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The Malady of Death

The text: The Malady of Death (pdf)

Please refer to the assessment page for details of the proposal and how and when to submit it.

Previously, I have used this text with students and inserted divisions in the text to indicate sections that they may wish to focus on but I think it is better for groups to take from part or all of the text as they see fit. To the right I have included links to previous student interpretations of the text, which may help to initiate discussions on how your group approach the text.

Duras writes some thoughts about the staging and filming of the work at the end of the piece (and reproduced below). You may choose to follow or ignore these as you see fit:

The Malady of Death could be staged in the theatre.

The young woman of the paid nights should be lying on some white sheets in the middle of the stage. She might be naked. A man would walk back and forth around her, telling the story.

Only the woman would speak her lines from memory. The man never would. He would read the text, either standing still or walking about around the young woman.

The man the story is about would never appear. Even when he speaks to the young woman he does so only through the man who reads his story.

Acting is replaced here by reading. I always think nothing can replace the reading of a text, that no acting can ever equal the effect of a text not memorised.

So the two actors should speak as if they were reading the text in separate rooms, isolated from one another.

The text would be completely nullified if it were spoken theatrically.

The man's voice should be rather high-pitched, the woman's deep and almost off-hand.

The man's pacings to and fro around the young woman's body should be long-drawn-out. He ought to disappear from view, to be lost in the theatre just as he is lost in time, and then to return into the light, to us.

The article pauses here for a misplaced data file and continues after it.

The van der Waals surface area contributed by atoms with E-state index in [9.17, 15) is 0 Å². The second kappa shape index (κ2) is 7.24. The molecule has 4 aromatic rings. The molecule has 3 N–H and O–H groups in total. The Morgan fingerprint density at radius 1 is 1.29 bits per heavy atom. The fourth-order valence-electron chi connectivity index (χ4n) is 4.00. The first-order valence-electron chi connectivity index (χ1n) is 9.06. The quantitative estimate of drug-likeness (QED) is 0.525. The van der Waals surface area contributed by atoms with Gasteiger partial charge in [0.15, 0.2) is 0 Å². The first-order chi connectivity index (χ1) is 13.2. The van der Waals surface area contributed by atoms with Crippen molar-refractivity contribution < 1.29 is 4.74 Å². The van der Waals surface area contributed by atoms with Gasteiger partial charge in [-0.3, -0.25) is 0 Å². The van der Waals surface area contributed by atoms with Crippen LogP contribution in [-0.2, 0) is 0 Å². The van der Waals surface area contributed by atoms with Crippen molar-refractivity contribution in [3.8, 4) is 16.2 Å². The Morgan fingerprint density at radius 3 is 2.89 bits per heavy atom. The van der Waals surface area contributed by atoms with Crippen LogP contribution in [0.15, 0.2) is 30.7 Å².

The stage should be low, almost at floor level, so that the young woman's body is completely visible to the audience.

The man reading the text should seem to be suffering from a fundamental and fatal weakness-the same as that of the other, the man we don't see.

The young woman should be beautiful, distinctive.

A big dark opening admits the sound of the sea-always the same black rectangle, never any lighter. But the sound of the sea does vary in volume.

The young woman's departure isn't seen. There should be a blackout when she disappears,

and when the light comes up again there is nothing left but the white sheets in the middle of the stage and the sound of the sea surging in through the black door.

No music.

If I ever filmed this text I'd want the weeping by the sea to be shot in such a way that the white tur­ moil of the waves is seen almost simultaneously with the man's face. There should be a correlation between the white of the sheets and the white of the sea. The sheets should be-a-prio -image of the sea.

All this by way of general suggestion.

You'll find various materials online relating to the text and theatre and film versions, as well as articles. This piece by Tony McKibbin might be a useful discussion point:

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The Malady of Death
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2009 versions of text

(click video and then select Watch on Youtube to see these at full size)